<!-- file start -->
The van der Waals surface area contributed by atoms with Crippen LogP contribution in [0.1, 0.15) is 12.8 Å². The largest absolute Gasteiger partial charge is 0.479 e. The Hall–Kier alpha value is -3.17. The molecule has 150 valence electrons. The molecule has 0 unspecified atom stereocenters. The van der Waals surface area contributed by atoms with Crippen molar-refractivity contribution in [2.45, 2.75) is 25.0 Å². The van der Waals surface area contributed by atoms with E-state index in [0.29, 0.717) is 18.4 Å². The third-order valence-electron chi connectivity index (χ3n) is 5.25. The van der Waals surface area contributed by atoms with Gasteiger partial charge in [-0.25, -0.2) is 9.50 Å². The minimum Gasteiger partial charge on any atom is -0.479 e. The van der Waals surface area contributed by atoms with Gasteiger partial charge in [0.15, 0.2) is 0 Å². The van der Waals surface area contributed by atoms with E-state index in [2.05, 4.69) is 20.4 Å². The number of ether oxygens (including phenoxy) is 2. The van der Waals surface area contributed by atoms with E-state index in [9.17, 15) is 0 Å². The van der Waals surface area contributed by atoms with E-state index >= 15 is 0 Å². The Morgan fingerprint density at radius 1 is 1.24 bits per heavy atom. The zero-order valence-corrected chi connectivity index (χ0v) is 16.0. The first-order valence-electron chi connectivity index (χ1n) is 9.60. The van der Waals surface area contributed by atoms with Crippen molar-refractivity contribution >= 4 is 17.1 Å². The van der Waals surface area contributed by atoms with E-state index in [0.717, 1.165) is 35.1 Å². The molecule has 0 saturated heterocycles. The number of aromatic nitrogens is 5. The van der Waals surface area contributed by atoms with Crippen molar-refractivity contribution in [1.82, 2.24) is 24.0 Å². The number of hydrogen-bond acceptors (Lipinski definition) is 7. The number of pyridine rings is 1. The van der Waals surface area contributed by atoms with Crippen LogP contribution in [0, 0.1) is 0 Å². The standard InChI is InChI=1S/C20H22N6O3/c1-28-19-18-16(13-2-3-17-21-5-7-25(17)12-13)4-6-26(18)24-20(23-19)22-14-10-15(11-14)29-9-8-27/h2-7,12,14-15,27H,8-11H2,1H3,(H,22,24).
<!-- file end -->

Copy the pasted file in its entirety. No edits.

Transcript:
The van der Waals surface area contributed by atoms with Crippen LogP contribution in [0.1, 0.15) is 12.8 Å². The largest absolute Gasteiger partial charge is 0.479 e. The Hall–Kier alpha value is -3.17. The molecule has 150 valence electrons. The molecule has 0 unspecified atom stereocenters. The van der Waals surface area contributed by atoms with Crippen molar-refractivity contribution in [2.45, 2.75) is 25.0 Å². The van der Waals surface area contributed by atoms with E-state index in [0.29, 0.717) is 18.4 Å². The third-order valence-electron chi connectivity index (χ3n) is 5.25. The van der Waals surface area contributed by atoms with Gasteiger partial charge in [-0.25, -0.2) is 9.50 Å². The minimum Gasteiger partial charge on any atom is -0.479 e. The van der Waals surface area contributed by atoms with Gasteiger partial charge in [0.15, 0.2) is 0 Å². The van der Waals surface area contributed by atoms with E-state index in [2.05, 4.69) is 20.4 Å². The number of ether oxygens (including phenoxy) is 2. The van der Waals surface area contributed by atoms with E-state index in [9.17, 15) is 0 Å². The van der Waals surface area contributed by atoms with E-state index >= 15 is 0 Å². The Morgan fingerprint density at radius 1 is 1.24 bits per heavy atom. The zero-order valence-corrected chi connectivity index (χ0v) is 16.0. The first-order valence-electron chi connectivity index (χ1n) is 9.60. The van der Waals surface area contributed by atoms with Crippen molar-refractivity contribution >= 4 is 17.1 Å². The van der Waals surface area contributed by atoms with E-state index in [0.717, 1.165) is 35.1 Å². The molecule has 0 saturated heterocycles. The number of aromatic nitrogens is 5. The van der Waals surface area contributed by atoms with Crippen molar-refractivity contribution in [1.82, 2.24) is 24.0 Å². The number of hydrogen-bond acceptors (Lipinski definition) is 7. The number of pyridine rings is 1. The van der Waals surface area contributed by atoms with Crippen LogP contribution in [0, 0.1) is 0 Å². The standard InChI is InChI=1S/C20H22N6O3/c1-28-19-18-16(13-2-3-17-21-5-7-25(17)12-13)4-6-26(18)24-20(23-19)22-14-10-15(11-14)29-9-8-27/h2-7,12,14-15,27H,8-11H2,1H3,(H,22,24).